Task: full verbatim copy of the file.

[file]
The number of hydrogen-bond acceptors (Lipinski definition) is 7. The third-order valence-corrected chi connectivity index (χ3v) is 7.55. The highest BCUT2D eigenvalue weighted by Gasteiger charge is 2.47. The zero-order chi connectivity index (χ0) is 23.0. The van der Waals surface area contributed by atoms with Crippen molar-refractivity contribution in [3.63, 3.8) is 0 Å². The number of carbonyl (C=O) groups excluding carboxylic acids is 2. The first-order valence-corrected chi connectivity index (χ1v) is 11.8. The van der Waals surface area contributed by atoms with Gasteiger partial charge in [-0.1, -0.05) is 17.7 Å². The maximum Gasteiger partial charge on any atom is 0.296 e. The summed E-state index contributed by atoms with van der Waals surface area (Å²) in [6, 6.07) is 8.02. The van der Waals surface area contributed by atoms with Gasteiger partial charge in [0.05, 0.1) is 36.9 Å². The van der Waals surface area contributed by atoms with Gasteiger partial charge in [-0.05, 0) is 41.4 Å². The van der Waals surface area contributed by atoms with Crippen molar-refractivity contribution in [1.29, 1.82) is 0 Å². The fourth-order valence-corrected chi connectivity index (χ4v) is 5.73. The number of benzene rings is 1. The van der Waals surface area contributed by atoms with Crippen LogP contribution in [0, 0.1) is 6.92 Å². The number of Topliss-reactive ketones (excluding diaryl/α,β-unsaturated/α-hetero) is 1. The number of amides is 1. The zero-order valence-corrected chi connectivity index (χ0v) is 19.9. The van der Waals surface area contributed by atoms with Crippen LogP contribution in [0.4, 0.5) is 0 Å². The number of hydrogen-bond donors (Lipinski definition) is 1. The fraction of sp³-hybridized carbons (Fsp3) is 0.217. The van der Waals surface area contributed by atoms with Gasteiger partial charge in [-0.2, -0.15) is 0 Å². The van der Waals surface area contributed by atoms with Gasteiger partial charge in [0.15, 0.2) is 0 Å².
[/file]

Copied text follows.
The number of hydrogen-bond acceptors (Lipinski definition) is 7. The third-order valence-corrected chi connectivity index (χ3v) is 7.55. The highest BCUT2D eigenvalue weighted by Gasteiger charge is 2.47. The zero-order chi connectivity index (χ0) is 23.0. The van der Waals surface area contributed by atoms with Crippen molar-refractivity contribution in [3.63, 3.8) is 0 Å². The number of carbonyl (C=O) groups excluding carboxylic acids is 2. The first-order valence-corrected chi connectivity index (χ1v) is 11.8. The van der Waals surface area contributed by atoms with Gasteiger partial charge in [-0.1, -0.05) is 17.7 Å². The maximum Gasteiger partial charge on any atom is 0.296 e. The summed E-state index contributed by atoms with van der Waals surface area (Å²) in [6, 6.07) is 8.02. The van der Waals surface area contributed by atoms with Gasteiger partial charge in [0.05, 0.1) is 36.9 Å². The van der Waals surface area contributed by atoms with Gasteiger partial charge in [-0.05, 0) is 41.4 Å². The van der Waals surface area contributed by atoms with Crippen molar-refractivity contribution in [1.29, 1.82) is 0 Å². The fourth-order valence-corrected chi connectivity index (χ4v) is 5.73. The number of benzene rings is 1. The van der Waals surface area contributed by atoms with Crippen LogP contribution in [0, 0.1) is 6.92 Å². The number of Topliss-reactive ketones (excluding diaryl/α,β-unsaturated/α-hetero) is 1. The number of amides is 1. The zero-order valence-corrected chi connectivity index (χ0v) is 19.9. The van der Waals surface area contributed by atoms with Crippen LogP contribution in [0.4, 0.5) is 0 Å². The number of hydrogen-bond donors (Lipinski definition) is 1. The fraction of sp³-hybridized carbons (Fsp3) is 0.217. The van der Waals surface area contributed by atoms with Gasteiger partial charge in [-0.2, -0.15) is 0 Å². The van der Waals surface area contributed by atoms with Gasteiger partial charge in [0.15, 0.2) is 0 Å².